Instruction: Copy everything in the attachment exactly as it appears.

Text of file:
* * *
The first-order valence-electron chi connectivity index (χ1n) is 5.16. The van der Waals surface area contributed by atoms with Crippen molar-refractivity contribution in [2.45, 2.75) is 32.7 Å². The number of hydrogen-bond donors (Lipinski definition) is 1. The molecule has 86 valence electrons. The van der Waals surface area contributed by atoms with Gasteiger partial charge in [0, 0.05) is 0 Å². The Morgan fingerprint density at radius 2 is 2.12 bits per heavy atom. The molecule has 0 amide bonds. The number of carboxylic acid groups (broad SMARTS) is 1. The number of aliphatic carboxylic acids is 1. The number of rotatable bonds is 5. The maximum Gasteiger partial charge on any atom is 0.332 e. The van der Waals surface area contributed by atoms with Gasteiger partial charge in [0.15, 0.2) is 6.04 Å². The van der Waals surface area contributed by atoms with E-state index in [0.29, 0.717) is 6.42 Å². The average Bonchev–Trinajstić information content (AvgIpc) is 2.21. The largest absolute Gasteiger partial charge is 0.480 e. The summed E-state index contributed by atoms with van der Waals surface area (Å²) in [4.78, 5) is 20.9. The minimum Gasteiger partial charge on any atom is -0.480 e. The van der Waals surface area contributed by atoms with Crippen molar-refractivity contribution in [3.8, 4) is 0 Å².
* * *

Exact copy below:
The first-order valence-electron chi connectivity index (χ1n) is 5.16. The van der Waals surface area contributed by atoms with Crippen molar-refractivity contribution in [2.45, 2.75) is 32.7 Å². The number of hydrogen-bond donors (Lipinski definition) is 1. The molecule has 86 valence electrons. The van der Waals surface area contributed by atoms with Gasteiger partial charge in [0, 0.05) is 0 Å². The Morgan fingerprint density at radius 2 is 2.12 bits per heavy atom. The molecule has 0 amide bonds. The number of carboxylic acid groups (broad SMARTS) is 1. The number of aliphatic carboxylic acids is 1. The number of rotatable bonds is 5. The maximum Gasteiger partial charge on any atom is 0.332 e. The van der Waals surface area contributed by atoms with Gasteiger partial charge in [0.15, 0.2) is 6.04 Å². The van der Waals surface area contributed by atoms with E-state index in [0.29, 0.717) is 6.42 Å². The average Bonchev–Trinajstić information content (AvgIpc) is 2.21. The largest absolute Gasteiger partial charge is 0.480 e. The summed E-state index contributed by atoms with van der Waals surface area (Å²) in [4.78, 5) is 20.9. The minimum Gasteiger partial charge on any atom is -0.480 e. The van der Waals surface area contributed by atoms with Crippen molar-refractivity contribution in [3.8, 4) is 0 Å².